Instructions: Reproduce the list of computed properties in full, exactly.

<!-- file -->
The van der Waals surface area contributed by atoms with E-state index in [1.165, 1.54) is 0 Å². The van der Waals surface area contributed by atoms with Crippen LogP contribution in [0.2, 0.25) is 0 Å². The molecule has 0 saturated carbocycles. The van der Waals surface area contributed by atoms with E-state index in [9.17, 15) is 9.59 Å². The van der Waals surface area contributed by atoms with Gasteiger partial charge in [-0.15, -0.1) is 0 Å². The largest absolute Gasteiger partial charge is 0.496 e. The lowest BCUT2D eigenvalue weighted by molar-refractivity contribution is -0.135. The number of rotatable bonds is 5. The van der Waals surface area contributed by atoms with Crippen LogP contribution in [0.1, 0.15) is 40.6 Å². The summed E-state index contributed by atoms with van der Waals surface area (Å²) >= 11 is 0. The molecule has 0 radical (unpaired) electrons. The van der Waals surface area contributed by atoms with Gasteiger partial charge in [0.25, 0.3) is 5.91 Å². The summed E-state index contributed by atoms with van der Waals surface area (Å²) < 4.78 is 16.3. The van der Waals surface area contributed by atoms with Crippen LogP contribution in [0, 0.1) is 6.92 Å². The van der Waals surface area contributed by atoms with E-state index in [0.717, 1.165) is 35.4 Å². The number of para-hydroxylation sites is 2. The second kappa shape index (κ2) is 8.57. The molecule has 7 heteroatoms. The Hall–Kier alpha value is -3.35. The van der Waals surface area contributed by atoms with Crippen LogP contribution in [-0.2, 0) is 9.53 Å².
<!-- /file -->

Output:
The van der Waals surface area contributed by atoms with E-state index in [1.165, 1.54) is 0 Å². The van der Waals surface area contributed by atoms with Crippen LogP contribution in [0.2, 0.25) is 0 Å². The molecule has 0 saturated carbocycles. The van der Waals surface area contributed by atoms with E-state index in [9.17, 15) is 9.59 Å². The van der Waals surface area contributed by atoms with Gasteiger partial charge in [-0.15, -0.1) is 0 Å². The largest absolute Gasteiger partial charge is 0.496 e. The lowest BCUT2D eigenvalue weighted by molar-refractivity contribution is -0.135. The number of rotatable bonds is 5. The van der Waals surface area contributed by atoms with Crippen LogP contribution in [0.1, 0.15) is 40.6 Å². The summed E-state index contributed by atoms with van der Waals surface area (Å²) >= 11 is 0. The molecule has 0 radical (unpaired) electrons. The van der Waals surface area contributed by atoms with Gasteiger partial charge in [0.25, 0.3) is 5.91 Å². The summed E-state index contributed by atoms with van der Waals surface area (Å²) < 4.78 is 16.3. The van der Waals surface area contributed by atoms with Crippen LogP contribution in [0, 0.1) is 6.92 Å². The van der Waals surface area contributed by atoms with E-state index in [0.717, 1.165) is 35.4 Å². The number of para-hydroxylation sites is 2. The second kappa shape index (κ2) is 8.57. The molecule has 7 heteroatoms. The Hall–Kier alpha value is -3.35. The van der Waals surface area contributed by atoms with Crippen LogP contribution in [-0.2, 0) is 9.53 Å².